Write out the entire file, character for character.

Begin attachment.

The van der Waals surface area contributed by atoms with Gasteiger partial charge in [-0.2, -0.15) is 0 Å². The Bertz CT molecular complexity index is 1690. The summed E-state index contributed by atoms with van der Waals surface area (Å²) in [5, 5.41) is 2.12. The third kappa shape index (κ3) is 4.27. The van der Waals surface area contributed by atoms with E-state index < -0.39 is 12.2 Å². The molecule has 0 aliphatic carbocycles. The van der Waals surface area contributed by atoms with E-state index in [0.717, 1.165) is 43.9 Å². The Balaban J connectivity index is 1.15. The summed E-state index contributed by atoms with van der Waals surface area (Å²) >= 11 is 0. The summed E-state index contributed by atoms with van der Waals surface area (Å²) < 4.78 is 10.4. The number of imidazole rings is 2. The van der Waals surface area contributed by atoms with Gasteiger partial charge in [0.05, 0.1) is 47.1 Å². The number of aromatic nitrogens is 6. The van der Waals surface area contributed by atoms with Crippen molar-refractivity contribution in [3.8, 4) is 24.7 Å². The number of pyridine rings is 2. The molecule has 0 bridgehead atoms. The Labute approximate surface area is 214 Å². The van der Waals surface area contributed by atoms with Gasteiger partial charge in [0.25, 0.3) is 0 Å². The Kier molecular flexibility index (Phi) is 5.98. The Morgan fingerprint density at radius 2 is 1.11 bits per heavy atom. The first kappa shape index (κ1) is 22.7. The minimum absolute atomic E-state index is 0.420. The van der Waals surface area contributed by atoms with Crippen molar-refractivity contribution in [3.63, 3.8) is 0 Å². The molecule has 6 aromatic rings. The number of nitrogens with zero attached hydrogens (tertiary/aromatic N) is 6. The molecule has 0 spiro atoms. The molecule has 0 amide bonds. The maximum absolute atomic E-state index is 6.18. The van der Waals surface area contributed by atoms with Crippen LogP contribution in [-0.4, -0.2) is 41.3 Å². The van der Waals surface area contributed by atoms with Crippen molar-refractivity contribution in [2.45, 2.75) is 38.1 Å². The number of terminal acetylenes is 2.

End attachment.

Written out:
The van der Waals surface area contributed by atoms with Gasteiger partial charge in [-0.2, -0.15) is 0 Å². The Bertz CT molecular complexity index is 1690. The summed E-state index contributed by atoms with van der Waals surface area (Å²) in [5, 5.41) is 2.12. The third kappa shape index (κ3) is 4.27. The van der Waals surface area contributed by atoms with E-state index < -0.39 is 12.2 Å². The molecule has 0 aliphatic carbocycles. The van der Waals surface area contributed by atoms with E-state index in [0.717, 1.165) is 43.9 Å². The Balaban J connectivity index is 1.15. The summed E-state index contributed by atoms with van der Waals surface area (Å²) >= 11 is 0. The summed E-state index contributed by atoms with van der Waals surface area (Å²) < 4.78 is 10.4. The number of imidazole rings is 2. The van der Waals surface area contributed by atoms with Gasteiger partial charge in [0.05, 0.1) is 47.1 Å². The number of aromatic nitrogens is 6. The van der Waals surface area contributed by atoms with Crippen molar-refractivity contribution in [3.8, 4) is 24.7 Å². The number of pyridine rings is 2. The molecule has 0 bridgehead atoms. The Labute approximate surface area is 214 Å². The van der Waals surface area contributed by atoms with Gasteiger partial charge in [0.25, 0.3) is 0 Å². The Kier molecular flexibility index (Phi) is 5.98. The Morgan fingerprint density at radius 2 is 1.11 bits per heavy atom. The first kappa shape index (κ1) is 22.7. The minimum absolute atomic E-state index is 0.420. The van der Waals surface area contributed by atoms with Crippen molar-refractivity contribution in [3.63, 3.8) is 0 Å². The molecule has 6 aromatic rings. The number of nitrogens with zero attached hydrogens (tertiary/aromatic N) is 6. The molecule has 0 spiro atoms. The molecule has 0 amide bonds. The maximum absolute atomic E-state index is 6.18. The van der Waals surface area contributed by atoms with Crippen LogP contribution in [-0.4, -0.2) is 41.3 Å². The van der Waals surface area contributed by atoms with Crippen molar-refractivity contribution in [2.45, 2.75) is 38.1 Å². The number of terminal acetylenes is 2.